Sawyer’s public defender argued that Sawyer’s conduct didn’t constitute an “attempt.” Under Vermont law, an “attempt” requires an intent to commit a crime coupled with an act that, but for being interrupted or prevented, would result in the commission of the crime.

The result

Based largely on a court decision interpreting Vermont’s attempt statute over a century ago, the state Supreme Court concluded Sawyer’s conduct was “mere preparation,” not acts "undertaken in the attempt to commit a crime." The felony charges on which Sawyer was being held without bail had to be dismissed and he was released into his father’s custody. It’s questionable whether two remaining misdemeanor charges will survive a motion to dismiss.

Sawyer did have to give up his weapons under an “extreme risk protection law,” which the legislature hastily passed in anticipation of his release; but that’s only good for 15 days and a possible six-month extension. In his interview with police, Sawyer said he was patient – he’d wait up to 10 years, if needed, to execute his plan.

The Court said it was confined to the interpretation and application of a law passed over a century ago and a 100-year-old court decision interpreting that statute – neither of which could have envisioned the current state of terrorism and mass shootings police and their communities now face. In an unusual move, it added,

“The Legislature can, if it chooses, deviate from this long-established standard by passing a law revising the definition of attempt.”

Vermont’s legislature is trying to do just that, as well as pass a domestic terrorism law that would encompass conduct like Sawyer’s.

The ongoing problem

New laws can’t be applied retroactively to Sawyer. In the meantime, local people are frustrated, angry and scared. Police and the school district have extended additional resources to ensure school safety.

The situation in Vermont must be a wakeup call for police, prosecutors, community members and legislators. Attempt statutes vary across the country. State legislatures, court decisions and legal scholars have struggled for a precise, workable line of when planning and preparation constitute a criminal attempt – with differing results.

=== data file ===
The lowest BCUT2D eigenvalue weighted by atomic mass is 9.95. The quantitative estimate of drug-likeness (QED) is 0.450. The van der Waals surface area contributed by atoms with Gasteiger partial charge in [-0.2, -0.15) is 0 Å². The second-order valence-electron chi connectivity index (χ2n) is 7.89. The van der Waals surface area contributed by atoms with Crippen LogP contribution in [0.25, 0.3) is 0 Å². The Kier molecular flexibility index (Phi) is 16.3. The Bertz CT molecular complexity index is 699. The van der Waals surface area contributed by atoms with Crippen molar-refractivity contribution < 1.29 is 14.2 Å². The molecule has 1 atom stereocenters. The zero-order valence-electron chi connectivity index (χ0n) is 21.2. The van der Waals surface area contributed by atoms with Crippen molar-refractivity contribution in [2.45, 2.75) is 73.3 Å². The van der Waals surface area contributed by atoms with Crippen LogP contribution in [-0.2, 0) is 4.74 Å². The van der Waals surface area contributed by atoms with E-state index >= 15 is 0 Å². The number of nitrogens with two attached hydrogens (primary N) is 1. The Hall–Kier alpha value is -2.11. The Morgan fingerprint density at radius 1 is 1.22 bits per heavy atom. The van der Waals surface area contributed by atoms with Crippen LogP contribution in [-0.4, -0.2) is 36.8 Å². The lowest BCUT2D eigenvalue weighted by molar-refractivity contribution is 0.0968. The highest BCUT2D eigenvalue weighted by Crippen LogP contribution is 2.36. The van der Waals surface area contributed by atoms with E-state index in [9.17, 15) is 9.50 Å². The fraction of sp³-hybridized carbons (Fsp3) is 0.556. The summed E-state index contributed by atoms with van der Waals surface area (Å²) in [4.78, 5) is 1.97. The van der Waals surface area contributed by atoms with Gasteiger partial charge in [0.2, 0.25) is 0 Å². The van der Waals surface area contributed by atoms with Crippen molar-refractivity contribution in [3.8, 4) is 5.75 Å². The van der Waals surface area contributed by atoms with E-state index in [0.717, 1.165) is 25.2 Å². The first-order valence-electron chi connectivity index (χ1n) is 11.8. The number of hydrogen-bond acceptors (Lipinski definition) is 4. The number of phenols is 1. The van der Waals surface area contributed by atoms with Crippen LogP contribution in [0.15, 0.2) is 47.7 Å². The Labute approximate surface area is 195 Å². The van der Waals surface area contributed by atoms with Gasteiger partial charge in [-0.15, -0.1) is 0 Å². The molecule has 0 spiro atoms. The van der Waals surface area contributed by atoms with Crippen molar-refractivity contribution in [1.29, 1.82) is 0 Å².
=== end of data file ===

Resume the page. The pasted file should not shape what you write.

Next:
The Model Penal Code (MPC), a project of the American Law Institute designed to help state legislatures update and standardize U.S. penal law, was published in 1962. The MPC’s definition of attempt includes,

When a person purposely does anything that, under the circumstances as he believes them to be, constitutes a “substantial step” in a course of conduct planned to culminate in his commission of the crime.

The MPC version doesn’t require an interruption or prevention by outside forces. It focuses on the offender’s intent and whether he took substantial steps to accomplish that intent. Professor Wayne LaFave’s second edition of “Substantive Criminal Law" noted that 22 states and all 12 federal circuits have adopted the MPC’s substantial step test. That leaves the other states with varied definitions of attempt.  

What is the solution?

I don’t see a law enforcement solution. As the Vermont prosecutor asserted, under the defense’s argument, the police should’ve released Sawyer after the interview and review of his journal and waited until he showed up at the school – at which time they’d be facing a heavily armed, would-be mass murderer.

The solution will have to be legislative. In the meantime, police, prosecutors, community members and legislators must be mindful of their attempt statutes and, if needed, pass laws that address present day threats that were unimaginable a century ago. Vermont’s efforts at new attempt and domestic terrorism statutes offer a starting point.